There are sound tech’s who are great and there are those who are not. The difference is the great ones survived the dip. Seth Godin wrote a book about the dip and in reading it, I discovered many of us have fallen prey to the dip in all parts of our lives. But it’s the area of audio where most of us can relate.
The dip is simply described as the point in which an effort produces lesser results than previously experienced and wherein if the person continues working on that effort, the quality of results will eventually skyrocket. Or just look at this picture:
The audio dip occurs after a period of time when a sound tech starts learning. For a period of time, the more you are learning about live audio and applying, the more results you are seeing; you receive positive feedback, the mix sounds better, and you find yourself knowing what you are doing (“oh, now I know how to use the sub-groups“)! Eventually, the results aren’t as great. You might even read a whole book and only see minimal results and feel that you’re the only one who even notices the difference. It’s happened.
You find yourself in the dip.
The dip is the place where most people quit learning. You could close your book, stop reading the audio magazines and web sites, and say to yourself “this is the best I can do.” For many of us, we experience the dip in a hobby like playing tennis or golf or chess. We reach a point where we say “well, I’m not going to the be the number one tennis star so I should just be happy with where I am.” That’s jolly good and all but that means you can’t experience the rapid increase in results if you would have worked through the dip.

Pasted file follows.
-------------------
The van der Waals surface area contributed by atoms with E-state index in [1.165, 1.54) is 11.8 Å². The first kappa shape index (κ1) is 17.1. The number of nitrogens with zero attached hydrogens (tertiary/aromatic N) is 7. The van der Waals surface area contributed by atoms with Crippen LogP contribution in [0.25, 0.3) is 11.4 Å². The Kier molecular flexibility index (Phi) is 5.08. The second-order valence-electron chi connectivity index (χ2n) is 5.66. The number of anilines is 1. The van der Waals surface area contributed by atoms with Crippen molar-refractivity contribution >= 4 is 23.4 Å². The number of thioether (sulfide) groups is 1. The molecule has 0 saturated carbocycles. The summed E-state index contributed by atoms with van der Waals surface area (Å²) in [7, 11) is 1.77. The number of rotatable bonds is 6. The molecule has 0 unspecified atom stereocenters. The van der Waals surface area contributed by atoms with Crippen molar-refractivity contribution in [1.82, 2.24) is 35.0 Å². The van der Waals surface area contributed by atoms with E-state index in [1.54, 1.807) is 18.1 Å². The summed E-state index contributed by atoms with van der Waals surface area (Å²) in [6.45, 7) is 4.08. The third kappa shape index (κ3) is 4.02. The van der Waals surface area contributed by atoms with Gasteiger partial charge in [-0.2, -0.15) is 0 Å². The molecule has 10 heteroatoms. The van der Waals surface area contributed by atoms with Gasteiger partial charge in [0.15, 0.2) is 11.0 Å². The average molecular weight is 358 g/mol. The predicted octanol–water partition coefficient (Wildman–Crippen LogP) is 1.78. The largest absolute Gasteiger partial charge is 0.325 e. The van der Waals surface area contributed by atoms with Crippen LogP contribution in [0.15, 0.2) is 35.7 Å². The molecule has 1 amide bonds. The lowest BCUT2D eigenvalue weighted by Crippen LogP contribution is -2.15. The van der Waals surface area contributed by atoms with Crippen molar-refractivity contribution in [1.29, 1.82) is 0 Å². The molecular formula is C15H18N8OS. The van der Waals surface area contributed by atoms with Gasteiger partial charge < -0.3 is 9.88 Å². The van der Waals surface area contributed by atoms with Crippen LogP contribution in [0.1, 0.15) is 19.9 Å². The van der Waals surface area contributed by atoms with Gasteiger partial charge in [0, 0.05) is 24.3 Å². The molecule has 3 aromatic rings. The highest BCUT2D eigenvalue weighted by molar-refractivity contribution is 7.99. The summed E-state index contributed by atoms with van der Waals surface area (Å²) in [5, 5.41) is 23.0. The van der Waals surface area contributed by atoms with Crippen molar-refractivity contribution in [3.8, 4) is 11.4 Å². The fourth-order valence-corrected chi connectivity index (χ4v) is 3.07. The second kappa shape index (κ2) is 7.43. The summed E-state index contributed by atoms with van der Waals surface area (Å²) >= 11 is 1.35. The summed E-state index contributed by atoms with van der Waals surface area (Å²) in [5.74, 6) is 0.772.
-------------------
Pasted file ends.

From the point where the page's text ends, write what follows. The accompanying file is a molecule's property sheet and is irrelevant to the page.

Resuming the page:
Let me talk practicality. Let’s say you’ve got the foundational audio knowledge down pat and now you’re in the dip. What do you do? You have a few choices:
- Quit. There is a time for this such as if you are nearing burn-out or your family life suffers greatly because of your extra work.
- Stay in and learn as much as you can about everything audio – this is great but you might find yourself flooded with too much information.
- Stay in and focus on a different area of audio one topic at a time (My suggestion). For example, focus on learning about advanced drum miking and mixing. In time, you can become the expert in your church on drums. After that, learn about acoustic guitar mixing and effects or miking and mixing backup singers. You might spend a season learning about equipment repair.
The dip is real. The dip gives us reason to stop learning. The dip gives us the moment to pause and ask yourself, “am I happy with where I am or do I want to put in the time to be an expert?”
To read the book for yourself, check out The Dip: A Little Book That Teaches You When to Quit (and When to Stick)
Thought? Questions? Comments?